Cobus de Swardt


    Dr. Cobus de Swardt, Managing Director of Transparency International, is a South African sociologist whose work experience spans the fields of globalisation, development policy, international relations and multinational business management. His academic experience includes teaching at universities in South Africa, Australia, Japan and Germany. He has also worked for multinational corporations, trade unions and research institutes in managerial and research-related capacities in various countries. During the 1980s and early 1990s he was active in the anti-Apartheid struggle in South Africa chairing the ANC in Cape Town. In June 2007 he was appointed Managing Director of Transparency International (TI).

    Cobus de Swardt is a Board member of the WEF Partnering Against Corruption Initiative (PACI).

    Abhisit Vejjajiva


    Prime Minister Abhisit was born in Newcastle, United Kingdom. He was educated at England’s top public school Eton and went on to Oxford to obtain a bachelor’s degree in Philosophy, Politics and Economics (PPE) with first-class honours, as only the second of two Thais to have graduated with this distinction, and a Master’s degree in Economics. At Oxford he was always actively engaged in the university’s extra-curricular activities and was elected President of St. John’s College Junior Common Room. Khun Abhisit is also particularly keen in soccer and openly talks about his love for Newcastle United Football club. Khun Abhisit also holds a Bachelor of Law degree and an Honourary Doctorate in Law from Ramkhamhaeng University, Thailand.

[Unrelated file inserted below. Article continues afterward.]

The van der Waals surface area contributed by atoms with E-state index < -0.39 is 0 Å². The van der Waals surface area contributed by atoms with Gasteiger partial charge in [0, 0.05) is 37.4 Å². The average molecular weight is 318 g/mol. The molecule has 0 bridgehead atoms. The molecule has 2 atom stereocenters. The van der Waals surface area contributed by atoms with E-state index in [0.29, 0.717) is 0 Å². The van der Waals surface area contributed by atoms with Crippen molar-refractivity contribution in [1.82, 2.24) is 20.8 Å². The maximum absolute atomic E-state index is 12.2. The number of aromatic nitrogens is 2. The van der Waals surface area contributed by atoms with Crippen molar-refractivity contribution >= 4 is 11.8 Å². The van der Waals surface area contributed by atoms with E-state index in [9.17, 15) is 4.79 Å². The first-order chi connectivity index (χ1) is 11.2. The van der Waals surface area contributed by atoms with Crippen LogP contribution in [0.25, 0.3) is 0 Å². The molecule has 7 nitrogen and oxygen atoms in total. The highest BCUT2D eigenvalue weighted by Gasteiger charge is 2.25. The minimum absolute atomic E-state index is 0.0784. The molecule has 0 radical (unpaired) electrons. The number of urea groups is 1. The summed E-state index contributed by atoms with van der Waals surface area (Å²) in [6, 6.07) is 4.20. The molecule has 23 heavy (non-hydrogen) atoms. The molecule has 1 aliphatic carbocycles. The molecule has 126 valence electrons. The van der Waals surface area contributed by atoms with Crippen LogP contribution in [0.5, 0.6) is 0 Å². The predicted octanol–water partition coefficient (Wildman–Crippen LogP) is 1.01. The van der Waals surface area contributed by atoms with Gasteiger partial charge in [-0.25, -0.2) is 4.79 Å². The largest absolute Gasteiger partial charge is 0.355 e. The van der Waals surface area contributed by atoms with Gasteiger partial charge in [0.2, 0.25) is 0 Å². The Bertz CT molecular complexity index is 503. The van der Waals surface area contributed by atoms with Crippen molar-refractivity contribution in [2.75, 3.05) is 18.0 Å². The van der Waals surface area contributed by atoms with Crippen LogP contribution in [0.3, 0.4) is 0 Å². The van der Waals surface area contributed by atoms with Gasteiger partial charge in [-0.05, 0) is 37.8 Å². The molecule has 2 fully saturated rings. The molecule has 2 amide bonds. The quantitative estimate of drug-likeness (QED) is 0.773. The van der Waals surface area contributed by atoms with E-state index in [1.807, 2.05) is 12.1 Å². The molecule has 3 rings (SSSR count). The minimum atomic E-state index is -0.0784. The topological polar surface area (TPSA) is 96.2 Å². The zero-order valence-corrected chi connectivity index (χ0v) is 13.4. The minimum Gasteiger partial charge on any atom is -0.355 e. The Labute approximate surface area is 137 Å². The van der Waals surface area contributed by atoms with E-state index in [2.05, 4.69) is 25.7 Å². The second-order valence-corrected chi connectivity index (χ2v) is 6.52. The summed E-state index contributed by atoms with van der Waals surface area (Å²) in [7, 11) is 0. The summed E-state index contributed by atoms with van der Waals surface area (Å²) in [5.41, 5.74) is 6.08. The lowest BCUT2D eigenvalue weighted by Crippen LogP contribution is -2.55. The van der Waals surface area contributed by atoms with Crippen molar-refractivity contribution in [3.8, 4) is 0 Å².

Following brief teaching stints at Thailand’s Chulachomklao Royal Military Academy and Thammasat University, Khun Abhisit decided to pursue his lifelong ambition of a career in politics. At the age of 27, Abhisit successfully ran for Member of Parliament in Bangkok under the Democrat Party in the 1992 election to become one of the youngest representatives to serve in Parliament. He was re-elected in 1995 and 1996, and was subsequently elected as a Party List parliamentarian in the 2001 and 2005 elections. He also served as Government Spokesperson, Deputy General-Secretary to the Prime Minister for Political Affairs, Chairman of the House Education Affairs Committee, and Minister to the Prime Minister’s Office. In 2005, Khun Abhisit was voted as Leader of the Democrat Party and was later appointed Opposition Leader in the House of Representatives. In December 2008, Khun Abhisit was voted by the majority of Parliament to become Thailand’s 27th Prime Minister.